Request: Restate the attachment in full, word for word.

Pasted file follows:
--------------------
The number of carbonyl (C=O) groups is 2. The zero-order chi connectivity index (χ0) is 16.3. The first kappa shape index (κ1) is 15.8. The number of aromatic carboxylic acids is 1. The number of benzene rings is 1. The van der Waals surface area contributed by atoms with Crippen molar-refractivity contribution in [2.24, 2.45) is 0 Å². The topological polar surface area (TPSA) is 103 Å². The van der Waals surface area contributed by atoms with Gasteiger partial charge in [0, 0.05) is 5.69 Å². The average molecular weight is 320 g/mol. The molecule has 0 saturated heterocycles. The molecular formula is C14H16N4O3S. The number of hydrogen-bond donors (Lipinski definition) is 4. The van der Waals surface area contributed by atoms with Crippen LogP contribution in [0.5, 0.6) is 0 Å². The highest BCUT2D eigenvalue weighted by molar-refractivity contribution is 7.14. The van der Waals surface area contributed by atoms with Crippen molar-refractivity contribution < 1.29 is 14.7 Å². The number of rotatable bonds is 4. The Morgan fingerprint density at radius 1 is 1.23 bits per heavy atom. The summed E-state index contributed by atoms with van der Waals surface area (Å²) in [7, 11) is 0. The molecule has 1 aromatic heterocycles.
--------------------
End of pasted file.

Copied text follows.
The number of carbonyl (C=O) groups is 2. The zero-order chi connectivity index (χ0) is 16.3. The first kappa shape index (κ1) is 15.8. The number of aromatic carboxylic acids is 1. The number of benzene rings is 1. The van der Waals surface area contributed by atoms with Crippen molar-refractivity contribution in [2.24, 2.45) is 0 Å². The topological polar surface area (TPSA) is 103 Å². The van der Waals surface area contributed by atoms with Gasteiger partial charge in [0, 0.05) is 5.69 Å². The average molecular weight is 320 g/mol. The molecule has 0 saturated heterocycles. The molecular formula is C14H16N4O3S. The number of hydrogen-bond donors (Lipinski definition) is 4. The van der Waals surface area contributed by atoms with Crippen LogP contribution in [0.5, 0.6) is 0 Å². The highest BCUT2D eigenvalue weighted by molar-refractivity contribution is 7.14. The van der Waals surface area contributed by atoms with Crippen molar-refractivity contribution < 1.29 is 14.7 Å². The number of rotatable bonds is 4. The Morgan fingerprint density at radius 1 is 1.23 bits per heavy atom. The summed E-state index contributed by atoms with van der Waals surface area (Å²) in [7, 11) is 0. The molecule has 1 aromatic heterocycles.